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|Citation||Journal of Computer Security (Special Issue of Selected Papers
from CSFW-16), Vol. 13, pp. 423-482, 2005
John C. Mitchell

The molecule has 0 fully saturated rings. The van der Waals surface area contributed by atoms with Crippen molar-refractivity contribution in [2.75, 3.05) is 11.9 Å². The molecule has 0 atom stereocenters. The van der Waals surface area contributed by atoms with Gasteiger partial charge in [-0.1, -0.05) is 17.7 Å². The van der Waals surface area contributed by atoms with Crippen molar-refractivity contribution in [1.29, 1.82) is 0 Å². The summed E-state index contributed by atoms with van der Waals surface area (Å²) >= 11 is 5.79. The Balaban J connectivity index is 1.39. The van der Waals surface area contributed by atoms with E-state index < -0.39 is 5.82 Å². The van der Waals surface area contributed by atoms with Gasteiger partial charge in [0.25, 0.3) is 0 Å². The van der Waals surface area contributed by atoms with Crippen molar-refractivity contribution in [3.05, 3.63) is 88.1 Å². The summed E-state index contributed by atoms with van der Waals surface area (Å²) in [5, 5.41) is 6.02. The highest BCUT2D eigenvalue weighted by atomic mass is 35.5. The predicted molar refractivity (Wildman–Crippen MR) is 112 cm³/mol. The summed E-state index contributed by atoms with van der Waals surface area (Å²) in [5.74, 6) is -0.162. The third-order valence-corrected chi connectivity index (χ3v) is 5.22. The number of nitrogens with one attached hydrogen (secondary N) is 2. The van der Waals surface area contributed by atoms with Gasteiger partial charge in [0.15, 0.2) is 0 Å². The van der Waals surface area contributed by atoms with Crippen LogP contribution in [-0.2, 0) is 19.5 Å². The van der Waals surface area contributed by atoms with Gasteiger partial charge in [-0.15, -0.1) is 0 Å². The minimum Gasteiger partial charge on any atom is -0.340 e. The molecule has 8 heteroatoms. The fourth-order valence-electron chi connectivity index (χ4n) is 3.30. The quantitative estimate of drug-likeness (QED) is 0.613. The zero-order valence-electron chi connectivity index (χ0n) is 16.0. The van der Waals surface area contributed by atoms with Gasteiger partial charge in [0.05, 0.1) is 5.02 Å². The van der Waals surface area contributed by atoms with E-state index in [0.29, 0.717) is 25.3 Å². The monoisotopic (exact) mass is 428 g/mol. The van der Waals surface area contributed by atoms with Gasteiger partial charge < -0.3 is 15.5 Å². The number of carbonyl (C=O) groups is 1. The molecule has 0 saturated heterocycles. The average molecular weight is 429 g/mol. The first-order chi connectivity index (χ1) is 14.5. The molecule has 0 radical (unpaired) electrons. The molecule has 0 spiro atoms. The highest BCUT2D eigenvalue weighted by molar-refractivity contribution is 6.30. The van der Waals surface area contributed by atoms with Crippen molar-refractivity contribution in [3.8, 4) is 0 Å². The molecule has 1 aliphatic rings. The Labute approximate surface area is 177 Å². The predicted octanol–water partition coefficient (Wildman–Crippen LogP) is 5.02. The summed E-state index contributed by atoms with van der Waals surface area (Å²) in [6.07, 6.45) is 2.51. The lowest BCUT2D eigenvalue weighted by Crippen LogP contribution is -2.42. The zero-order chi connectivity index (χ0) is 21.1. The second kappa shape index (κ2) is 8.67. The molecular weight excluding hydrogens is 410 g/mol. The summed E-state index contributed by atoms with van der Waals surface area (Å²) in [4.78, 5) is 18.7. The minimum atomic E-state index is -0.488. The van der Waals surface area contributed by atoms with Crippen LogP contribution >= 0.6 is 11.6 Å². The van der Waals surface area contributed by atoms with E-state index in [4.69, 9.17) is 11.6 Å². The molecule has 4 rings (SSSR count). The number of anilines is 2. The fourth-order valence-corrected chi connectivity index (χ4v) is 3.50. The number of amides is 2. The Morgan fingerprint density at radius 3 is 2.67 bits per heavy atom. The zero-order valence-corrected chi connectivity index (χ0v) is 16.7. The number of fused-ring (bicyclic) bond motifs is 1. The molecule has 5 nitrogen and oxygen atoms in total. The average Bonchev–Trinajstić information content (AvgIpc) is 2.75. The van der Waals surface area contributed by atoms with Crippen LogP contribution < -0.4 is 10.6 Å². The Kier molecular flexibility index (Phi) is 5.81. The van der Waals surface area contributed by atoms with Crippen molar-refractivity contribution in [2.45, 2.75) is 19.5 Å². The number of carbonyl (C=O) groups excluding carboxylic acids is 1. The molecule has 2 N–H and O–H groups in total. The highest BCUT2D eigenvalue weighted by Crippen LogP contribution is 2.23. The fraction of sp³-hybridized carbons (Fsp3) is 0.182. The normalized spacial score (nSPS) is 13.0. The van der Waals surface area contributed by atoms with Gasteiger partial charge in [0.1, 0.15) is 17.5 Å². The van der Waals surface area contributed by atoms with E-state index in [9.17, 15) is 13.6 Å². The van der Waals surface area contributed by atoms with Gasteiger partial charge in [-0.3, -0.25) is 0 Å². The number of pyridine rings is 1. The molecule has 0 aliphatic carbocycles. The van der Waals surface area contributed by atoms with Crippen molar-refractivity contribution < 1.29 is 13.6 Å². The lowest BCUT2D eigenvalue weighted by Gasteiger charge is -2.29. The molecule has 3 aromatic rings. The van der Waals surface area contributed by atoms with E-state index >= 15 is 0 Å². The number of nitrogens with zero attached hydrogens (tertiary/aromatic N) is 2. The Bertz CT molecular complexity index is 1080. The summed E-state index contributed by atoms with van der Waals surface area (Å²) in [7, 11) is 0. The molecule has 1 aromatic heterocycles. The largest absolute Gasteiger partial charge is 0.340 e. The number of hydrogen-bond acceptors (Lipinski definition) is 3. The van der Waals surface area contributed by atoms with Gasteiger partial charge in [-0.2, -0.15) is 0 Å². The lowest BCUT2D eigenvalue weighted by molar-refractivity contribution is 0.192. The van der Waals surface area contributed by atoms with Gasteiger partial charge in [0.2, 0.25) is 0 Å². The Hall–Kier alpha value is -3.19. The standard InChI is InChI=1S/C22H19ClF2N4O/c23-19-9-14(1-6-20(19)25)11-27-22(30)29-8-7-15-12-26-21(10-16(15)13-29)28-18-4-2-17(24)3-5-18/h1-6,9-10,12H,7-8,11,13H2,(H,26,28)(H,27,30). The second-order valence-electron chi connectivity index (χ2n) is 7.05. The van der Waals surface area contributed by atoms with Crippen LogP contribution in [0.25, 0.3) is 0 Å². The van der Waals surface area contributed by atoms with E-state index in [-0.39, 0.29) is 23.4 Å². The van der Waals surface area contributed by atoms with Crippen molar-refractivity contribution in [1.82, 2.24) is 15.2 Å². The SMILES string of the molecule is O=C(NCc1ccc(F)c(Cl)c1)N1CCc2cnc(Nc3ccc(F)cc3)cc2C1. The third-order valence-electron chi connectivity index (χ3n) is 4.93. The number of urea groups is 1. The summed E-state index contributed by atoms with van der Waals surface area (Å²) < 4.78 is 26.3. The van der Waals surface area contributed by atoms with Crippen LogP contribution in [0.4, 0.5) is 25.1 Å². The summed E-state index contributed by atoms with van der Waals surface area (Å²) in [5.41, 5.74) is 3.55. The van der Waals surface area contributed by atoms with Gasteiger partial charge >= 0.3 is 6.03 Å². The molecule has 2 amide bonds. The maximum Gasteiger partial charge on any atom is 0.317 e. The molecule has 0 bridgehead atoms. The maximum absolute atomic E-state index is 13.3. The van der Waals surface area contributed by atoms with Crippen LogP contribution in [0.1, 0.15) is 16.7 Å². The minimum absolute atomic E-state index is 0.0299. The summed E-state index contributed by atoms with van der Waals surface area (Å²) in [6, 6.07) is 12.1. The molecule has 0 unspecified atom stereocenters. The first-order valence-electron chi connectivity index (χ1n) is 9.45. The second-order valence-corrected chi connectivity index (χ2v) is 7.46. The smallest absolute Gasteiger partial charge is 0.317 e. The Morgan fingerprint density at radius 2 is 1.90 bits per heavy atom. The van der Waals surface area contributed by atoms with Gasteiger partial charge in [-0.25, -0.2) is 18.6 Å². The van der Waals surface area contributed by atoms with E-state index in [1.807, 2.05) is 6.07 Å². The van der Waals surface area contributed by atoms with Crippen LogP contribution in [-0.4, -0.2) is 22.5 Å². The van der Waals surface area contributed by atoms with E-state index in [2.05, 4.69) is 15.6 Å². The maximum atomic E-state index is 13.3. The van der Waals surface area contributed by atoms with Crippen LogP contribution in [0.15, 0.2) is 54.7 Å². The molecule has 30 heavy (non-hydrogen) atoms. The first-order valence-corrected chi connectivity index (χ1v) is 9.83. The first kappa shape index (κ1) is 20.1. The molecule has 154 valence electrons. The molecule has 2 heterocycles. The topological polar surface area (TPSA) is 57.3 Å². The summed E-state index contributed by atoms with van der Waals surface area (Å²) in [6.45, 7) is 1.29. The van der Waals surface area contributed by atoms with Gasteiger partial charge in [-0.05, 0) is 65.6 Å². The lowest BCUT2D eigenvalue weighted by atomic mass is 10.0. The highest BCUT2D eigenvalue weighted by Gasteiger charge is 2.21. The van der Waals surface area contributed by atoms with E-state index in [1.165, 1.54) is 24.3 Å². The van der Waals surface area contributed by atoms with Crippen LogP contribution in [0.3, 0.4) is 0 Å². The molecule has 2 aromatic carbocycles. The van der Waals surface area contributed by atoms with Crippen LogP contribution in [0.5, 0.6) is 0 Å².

Many authentication and key exchange protocols are built using an accepted set of standard concepts such as Diffie-Hellman key exchange, nonces to avoid replay, certificates from an accepted authority, and encrypted or signed messages. We propose a general framework for deriving security protocols from simple components, using composition, refinements, and transformations. As a case study, we examine the structure of a family of key exchange protocols that includes Station-To-Station (STS), ISO-9798-3, Just Fast Keying (JFK), IKE and related protocols, deriving all members of the family from two basic protocols. In order to associate formal proofs with protocol derivations, we extend our previous security protocol logic with preconditions, temporal assertions, composition rules, and several other improvements. Using the logic, which we prove is sound with respect to the standard symbolic model of protocol execution and attack (the "Dolev-Yao model"), the security of the standard signature based Challenge-Response protocol and the Diffie-Hellman key exchange protocol are established. The ISO-9798-3 protocol is then proved correct by composing the correctness proofs of these two simple protocols. Although our current formal logic is not sufficient to modularly prove security for all of our current protocol derivations, the derivation system provides a framework for further improvements.
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